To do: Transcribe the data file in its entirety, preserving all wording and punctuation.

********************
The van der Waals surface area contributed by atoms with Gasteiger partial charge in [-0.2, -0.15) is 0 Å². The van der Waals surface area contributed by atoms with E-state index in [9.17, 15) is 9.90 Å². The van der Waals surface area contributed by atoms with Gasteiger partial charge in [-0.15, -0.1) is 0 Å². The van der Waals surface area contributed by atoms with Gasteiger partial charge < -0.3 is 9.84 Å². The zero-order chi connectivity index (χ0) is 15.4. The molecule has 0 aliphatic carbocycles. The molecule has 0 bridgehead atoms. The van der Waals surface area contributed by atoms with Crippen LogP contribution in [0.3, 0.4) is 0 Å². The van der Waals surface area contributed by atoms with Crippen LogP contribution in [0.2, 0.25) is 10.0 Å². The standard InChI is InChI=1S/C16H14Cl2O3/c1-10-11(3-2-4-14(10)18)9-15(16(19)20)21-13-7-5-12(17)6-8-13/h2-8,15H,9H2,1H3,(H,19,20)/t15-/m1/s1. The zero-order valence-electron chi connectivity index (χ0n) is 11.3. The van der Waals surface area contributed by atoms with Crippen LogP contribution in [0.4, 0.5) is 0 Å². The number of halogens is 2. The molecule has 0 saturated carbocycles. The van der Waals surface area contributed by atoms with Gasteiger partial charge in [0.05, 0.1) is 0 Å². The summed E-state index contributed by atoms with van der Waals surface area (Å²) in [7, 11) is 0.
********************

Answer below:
The van der Waals surface area contributed by atoms with Gasteiger partial charge in [-0.2, -0.15) is 0 Å². The van der Waals surface area contributed by atoms with E-state index in [9.17, 15) is 9.90 Å². The van der Waals surface area contributed by atoms with Gasteiger partial charge in [-0.15, -0.1) is 0 Å². The van der Waals surface area contributed by atoms with Gasteiger partial charge < -0.3 is 9.84 Å². The zero-order chi connectivity index (χ0) is 15.4. The molecule has 0 aliphatic carbocycles. The molecule has 0 bridgehead atoms. The van der Waals surface area contributed by atoms with Crippen LogP contribution in [0.3, 0.4) is 0 Å². The van der Waals surface area contributed by atoms with Crippen LogP contribution in [0.2, 0.25) is 10.0 Å². The standard InChI is InChI=1S/C16H14Cl2O3/c1-10-11(3-2-4-14(10)18)9-15(16(19)20)21-13-7-5-12(17)6-8-13/h2-8,15H,9H2,1H3,(H,19,20)/t15-/m1/s1. The zero-order valence-electron chi connectivity index (χ0n) is 11.3. The van der Waals surface area contributed by atoms with Crippen LogP contribution in [0.4, 0.5) is 0 Å². The number of halogens is 2. The molecule has 0 saturated carbocycles. The van der Waals surface area contributed by atoms with Gasteiger partial charge in [0.05, 0.1) is 0 Å². The summed E-state index contributed by atoms with van der Waals surface area (Å²) in [7, 11) is 0.